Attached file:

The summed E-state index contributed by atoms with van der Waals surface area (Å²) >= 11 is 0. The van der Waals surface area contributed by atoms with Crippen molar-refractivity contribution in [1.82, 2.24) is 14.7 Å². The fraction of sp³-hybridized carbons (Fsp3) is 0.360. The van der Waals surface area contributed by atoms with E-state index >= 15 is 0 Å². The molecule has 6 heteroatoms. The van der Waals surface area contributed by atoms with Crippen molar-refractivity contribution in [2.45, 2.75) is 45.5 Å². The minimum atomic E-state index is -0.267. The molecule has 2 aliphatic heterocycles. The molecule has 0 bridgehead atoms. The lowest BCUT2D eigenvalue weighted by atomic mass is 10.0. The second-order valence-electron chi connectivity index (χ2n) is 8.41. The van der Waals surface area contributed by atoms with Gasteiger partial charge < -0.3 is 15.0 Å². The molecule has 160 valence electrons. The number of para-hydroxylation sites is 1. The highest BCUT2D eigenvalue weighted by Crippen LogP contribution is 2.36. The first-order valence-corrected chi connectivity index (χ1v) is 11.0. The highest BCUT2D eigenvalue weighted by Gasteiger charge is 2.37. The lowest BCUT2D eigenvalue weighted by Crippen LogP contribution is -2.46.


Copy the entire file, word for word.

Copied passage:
The summed E-state index contributed by atoms with van der Waals surface area (Å²) >= 11 is 0. The van der Waals surface area contributed by atoms with Crippen molar-refractivity contribution in [1.82, 2.24) is 14.7 Å². The fraction of sp³-hybridized carbons (Fsp3) is 0.360. The van der Waals surface area contributed by atoms with E-state index >= 15 is 0 Å². The molecule has 6 heteroatoms. The van der Waals surface area contributed by atoms with Crippen molar-refractivity contribution in [2.45, 2.75) is 45.5 Å². The minimum atomic E-state index is -0.267. The molecule has 2 aliphatic heterocycles. The molecule has 0 bridgehead atoms. The lowest BCUT2D eigenvalue weighted by atomic mass is 10.0. The second-order valence-electron chi connectivity index (χ2n) is 8.41. The van der Waals surface area contributed by atoms with Gasteiger partial charge < -0.3 is 15.0 Å². The molecule has 160 valence electrons. The number of para-hydroxylation sites is 1. The highest BCUT2D eigenvalue weighted by Crippen LogP contribution is 2.36. The first-order valence-corrected chi connectivity index (χ1v) is 11.0. The highest BCUT2D eigenvalue weighted by Gasteiger charge is 2.37. The lowest BCUT2D eigenvalue weighted by Crippen LogP contribution is -2.46.